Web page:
Ask your local candidate a question.

Saturday, May 25, 2024

ECHO EATS: Homemade Gyro Flatbread – Versatile and Surprisingly Easy

Your circles don’t need to be perfect. Photo by C.Tamulonis, 04/2024.

Gyro flatbread is surprisingly easy to make at home. The bread is lightly fried and your choices of filling are endless. So, Kali Orexi! (Greek for Bon Appetite!)



2 teaspoons of dry yeast

1 teaspoon of salt

1 teaspoon sugar

⅔ cup warm water

½ cup warm milk

1 tablespoon olive oil

3 cups bread flour


Roll your dough into a log you can slice up. Photo by C. Tamulonis, 04/2024.
  • You can put the ingredients in a bread maker in the order above and set to quick dough


  • Mix the sugar, yeast, salt and then add the warm water and milk until combined
  • Add the oil and 1 cup of flour until well combined
  • Start adding the rest of the flour until you can pull it away from the sides of the bowl and a ball is formed
  • Cover with a damp cloth and let rise around one hour
  • Roll into a log and divide into 6 pieces
  • Cover again and let rise around 20 minutes
  • Get a large pan ready and grease generously with olive oil
  • Roll your dough pieces out to a 7-inch circle (use a floured surface)
  • Fry until at around 300 degrees until a little bubbling happens in the dough, flip and fry the other side (around two minutes)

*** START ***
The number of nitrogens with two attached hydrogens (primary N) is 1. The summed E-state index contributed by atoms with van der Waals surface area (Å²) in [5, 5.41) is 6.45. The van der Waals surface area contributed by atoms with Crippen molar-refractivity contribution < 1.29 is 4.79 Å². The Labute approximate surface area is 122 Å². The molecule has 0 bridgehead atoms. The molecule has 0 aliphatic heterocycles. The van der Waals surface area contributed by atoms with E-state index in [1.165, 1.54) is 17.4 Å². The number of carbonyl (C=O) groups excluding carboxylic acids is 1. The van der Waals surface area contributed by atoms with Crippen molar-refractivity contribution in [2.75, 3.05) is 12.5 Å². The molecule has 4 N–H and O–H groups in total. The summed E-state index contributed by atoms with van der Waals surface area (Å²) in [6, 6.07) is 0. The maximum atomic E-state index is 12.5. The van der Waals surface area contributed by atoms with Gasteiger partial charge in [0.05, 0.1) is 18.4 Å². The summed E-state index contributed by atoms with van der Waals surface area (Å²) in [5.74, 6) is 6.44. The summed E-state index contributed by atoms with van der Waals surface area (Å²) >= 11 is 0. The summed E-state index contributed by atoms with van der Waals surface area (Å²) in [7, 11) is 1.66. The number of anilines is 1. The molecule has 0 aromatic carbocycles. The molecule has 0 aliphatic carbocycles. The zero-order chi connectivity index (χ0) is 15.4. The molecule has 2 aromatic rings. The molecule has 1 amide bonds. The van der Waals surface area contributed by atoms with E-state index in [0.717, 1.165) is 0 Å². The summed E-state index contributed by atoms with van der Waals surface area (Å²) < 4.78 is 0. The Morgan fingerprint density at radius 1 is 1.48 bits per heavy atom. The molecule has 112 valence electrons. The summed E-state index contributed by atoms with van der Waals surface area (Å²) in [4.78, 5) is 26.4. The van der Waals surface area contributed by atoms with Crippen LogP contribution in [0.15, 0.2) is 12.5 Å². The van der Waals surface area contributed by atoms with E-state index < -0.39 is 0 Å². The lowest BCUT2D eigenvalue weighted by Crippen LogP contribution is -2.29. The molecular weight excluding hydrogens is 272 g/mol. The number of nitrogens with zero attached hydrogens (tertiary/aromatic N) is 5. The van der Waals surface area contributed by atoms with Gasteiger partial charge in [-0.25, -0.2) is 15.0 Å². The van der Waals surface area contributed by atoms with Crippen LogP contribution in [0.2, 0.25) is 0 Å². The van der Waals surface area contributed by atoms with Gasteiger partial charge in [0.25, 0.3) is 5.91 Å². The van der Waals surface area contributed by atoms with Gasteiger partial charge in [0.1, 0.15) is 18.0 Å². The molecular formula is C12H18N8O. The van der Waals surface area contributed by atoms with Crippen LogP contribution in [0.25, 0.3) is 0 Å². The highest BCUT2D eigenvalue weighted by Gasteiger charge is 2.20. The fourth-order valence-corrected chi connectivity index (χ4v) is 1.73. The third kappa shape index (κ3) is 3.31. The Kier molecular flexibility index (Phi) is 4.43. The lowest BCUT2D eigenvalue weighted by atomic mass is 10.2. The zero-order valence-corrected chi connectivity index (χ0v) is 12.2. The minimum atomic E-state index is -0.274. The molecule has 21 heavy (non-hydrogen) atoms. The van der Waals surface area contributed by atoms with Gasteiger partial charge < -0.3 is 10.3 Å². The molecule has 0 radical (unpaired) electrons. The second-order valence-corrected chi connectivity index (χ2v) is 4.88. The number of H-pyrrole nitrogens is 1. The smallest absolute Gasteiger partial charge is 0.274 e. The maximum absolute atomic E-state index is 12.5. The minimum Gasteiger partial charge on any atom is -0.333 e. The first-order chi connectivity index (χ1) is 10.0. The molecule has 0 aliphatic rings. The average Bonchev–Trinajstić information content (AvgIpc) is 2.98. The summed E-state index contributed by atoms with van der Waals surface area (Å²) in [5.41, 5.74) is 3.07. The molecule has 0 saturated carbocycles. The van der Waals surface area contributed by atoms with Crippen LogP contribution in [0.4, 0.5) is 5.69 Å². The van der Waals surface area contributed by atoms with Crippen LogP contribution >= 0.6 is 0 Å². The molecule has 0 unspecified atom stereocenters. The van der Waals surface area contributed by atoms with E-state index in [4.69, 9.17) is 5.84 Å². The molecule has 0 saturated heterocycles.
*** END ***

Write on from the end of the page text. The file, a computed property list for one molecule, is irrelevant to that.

• Once it’s done, place on a paper towel and continue with all the dough layering paper towels or clean kitchen cloths between them

Noshing Notes: Stuff with your favorite fillings: chicken, beef or lamb with lettuce and tzatziki sauce.

Suggested Sides: Chopped pickles, hummus, olives, cucumber salad, fries.

Waste Not, Want Not: Store in an airtight container (if there are any left) for three to five days. Bury inedible leftovers in cold compost. 

Cybele Tamulonis
Cybele Tamulonis, Contributing Writer

Cybele is a writer and editor with more than 16 years in the publishing industry. An avid reader, you can usually find her with the latest new book release from the local library. She currently resides on a farm in Hardwick with her husband and four children. In her spare time, she writes historical fiction specific to New Jersey.